In the Scottish Health and Wellbeing census 2021/22, almost one in ten (9.2 per cent) of Moray pupils in S2 and S4 were regular users of e-cigarettes.

This is compared to the Scottish average of 6.7 per cent.

In 2022, a survey showed that the number of 15-year-olds using e-cigarettes in Scotland has risen from 7 per cent in 2018, to one in four.

One senior pupil, from Elgin, started vaping in her third year – when she was 15-years-old.

She said: “It’s now on and off, I only vape when I feel like it.

“I started vaping because my friends were and I thought it’d make me fit in. Smoking doesn’t taste that nice, it’s the flavours with vaping that are appealing.

“I’ve for sure seen an increase in vaping, even with younger years. I’ve seen groups of kids as young as 11 vaping.”

In her experience, she added, most young people either get e-cigarettes from people they know or from shops who sell them to young people illegally.

In 2018, two-thirds of Moray retailers failed e-cigarette age tests. Out of the 17 shops tested, only six asked for proof of age when selling e-cigarettes to young buyers.

In the past three years, there have been ten complaints to trading standards about shops selling vaping products to under-18s in Moray.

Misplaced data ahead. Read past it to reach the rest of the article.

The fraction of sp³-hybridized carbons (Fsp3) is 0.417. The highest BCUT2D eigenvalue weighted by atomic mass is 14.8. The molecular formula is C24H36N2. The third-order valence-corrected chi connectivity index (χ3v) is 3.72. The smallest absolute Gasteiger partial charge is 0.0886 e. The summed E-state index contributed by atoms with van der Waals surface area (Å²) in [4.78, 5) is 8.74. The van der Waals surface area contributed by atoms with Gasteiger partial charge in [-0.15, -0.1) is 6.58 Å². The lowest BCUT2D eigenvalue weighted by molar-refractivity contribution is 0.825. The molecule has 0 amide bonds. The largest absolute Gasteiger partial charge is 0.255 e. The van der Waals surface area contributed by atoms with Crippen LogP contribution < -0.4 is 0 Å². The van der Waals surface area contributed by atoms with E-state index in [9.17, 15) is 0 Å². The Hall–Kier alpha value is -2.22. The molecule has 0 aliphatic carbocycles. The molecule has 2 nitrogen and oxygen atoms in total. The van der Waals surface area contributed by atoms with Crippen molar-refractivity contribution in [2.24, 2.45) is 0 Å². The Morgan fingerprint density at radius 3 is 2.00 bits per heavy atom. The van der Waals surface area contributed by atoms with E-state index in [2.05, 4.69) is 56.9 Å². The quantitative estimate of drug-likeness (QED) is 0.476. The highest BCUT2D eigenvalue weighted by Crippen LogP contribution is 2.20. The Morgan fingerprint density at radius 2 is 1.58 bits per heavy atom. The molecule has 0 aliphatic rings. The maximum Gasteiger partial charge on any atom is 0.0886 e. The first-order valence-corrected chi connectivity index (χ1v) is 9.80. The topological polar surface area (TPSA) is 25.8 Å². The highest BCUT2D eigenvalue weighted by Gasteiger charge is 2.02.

In January, the UK Government announced that disposable vapes will be banned in England.

The Scottish Government has proposed legislation to ban the sale and supply of disposable vapes by April 2025.

Councillor Draeyk van der Horn (Green, Forres) has called on the council to stop businesses from selling disposable vapes due to their harmful impact on the environment and the health of young people.

He said: “It is appalling that Moray has a higher take up in schools than the Scottish average, that is a huge concern and points to the unscrupulous sale of vapes and the continued expansion of unregulated black-market sales that have been shown to include highly toxic chemicals and massive levels of nicotine.

“I suspect many users and parents are unaware of the health damage and dicing with the risks of cancer and an early death. Yet young people are enticed with ‘bubble gum’ flavours that encourage their use.”